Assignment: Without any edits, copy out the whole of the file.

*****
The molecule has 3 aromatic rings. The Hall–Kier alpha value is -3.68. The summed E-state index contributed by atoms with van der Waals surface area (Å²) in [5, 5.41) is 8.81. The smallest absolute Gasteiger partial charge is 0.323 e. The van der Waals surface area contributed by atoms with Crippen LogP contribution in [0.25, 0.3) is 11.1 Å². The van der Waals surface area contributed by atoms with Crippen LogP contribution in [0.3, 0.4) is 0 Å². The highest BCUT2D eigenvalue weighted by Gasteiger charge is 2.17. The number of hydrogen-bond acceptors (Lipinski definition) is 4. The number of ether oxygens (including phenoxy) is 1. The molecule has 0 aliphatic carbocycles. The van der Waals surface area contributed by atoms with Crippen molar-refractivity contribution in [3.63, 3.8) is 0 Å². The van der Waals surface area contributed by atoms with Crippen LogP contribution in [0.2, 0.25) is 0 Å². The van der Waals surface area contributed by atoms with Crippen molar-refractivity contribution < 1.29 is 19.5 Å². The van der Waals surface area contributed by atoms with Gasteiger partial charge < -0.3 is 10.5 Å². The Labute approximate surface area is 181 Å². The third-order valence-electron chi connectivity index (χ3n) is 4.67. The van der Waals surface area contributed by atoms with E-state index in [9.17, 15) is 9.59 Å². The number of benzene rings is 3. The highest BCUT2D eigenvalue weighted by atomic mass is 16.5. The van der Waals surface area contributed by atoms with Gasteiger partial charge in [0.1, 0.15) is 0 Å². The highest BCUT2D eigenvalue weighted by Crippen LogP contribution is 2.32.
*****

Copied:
The molecule has 3 aromatic rings. The Hall–Kier alpha value is -3.68. The summed E-state index contributed by atoms with van der Waals surface area (Å²) in [5, 5.41) is 8.81. The smallest absolute Gasteiger partial charge is 0.323 e. The van der Waals surface area contributed by atoms with Crippen LogP contribution in [0.25, 0.3) is 11.1 Å². The van der Waals surface area contributed by atoms with Crippen LogP contribution in [0.3, 0.4) is 0 Å². The highest BCUT2D eigenvalue weighted by Gasteiger charge is 2.17. The number of hydrogen-bond acceptors (Lipinski definition) is 4. The number of ether oxygens (including phenoxy) is 1. The molecule has 0 aliphatic carbocycles. The van der Waals surface area contributed by atoms with Crippen molar-refractivity contribution in [3.63, 3.8) is 0 Å². The van der Waals surface area contributed by atoms with Crippen LogP contribution in [0.2, 0.25) is 0 Å². The van der Waals surface area contributed by atoms with Crippen molar-refractivity contribution < 1.29 is 19.5 Å². The van der Waals surface area contributed by atoms with Gasteiger partial charge < -0.3 is 10.5 Å². The Labute approximate surface area is 181 Å². The third-order valence-electron chi connectivity index (χ3n) is 4.67. The van der Waals surface area contributed by atoms with E-state index in [9.17, 15) is 9.59 Å². The number of benzene rings is 3. The highest BCUT2D eigenvalue weighted by atomic mass is 16.5. The van der Waals surface area contributed by atoms with Gasteiger partial charge in [0.1, 0.15) is 0 Å². The highest BCUT2D eigenvalue weighted by Crippen LogP contribution is 2.32.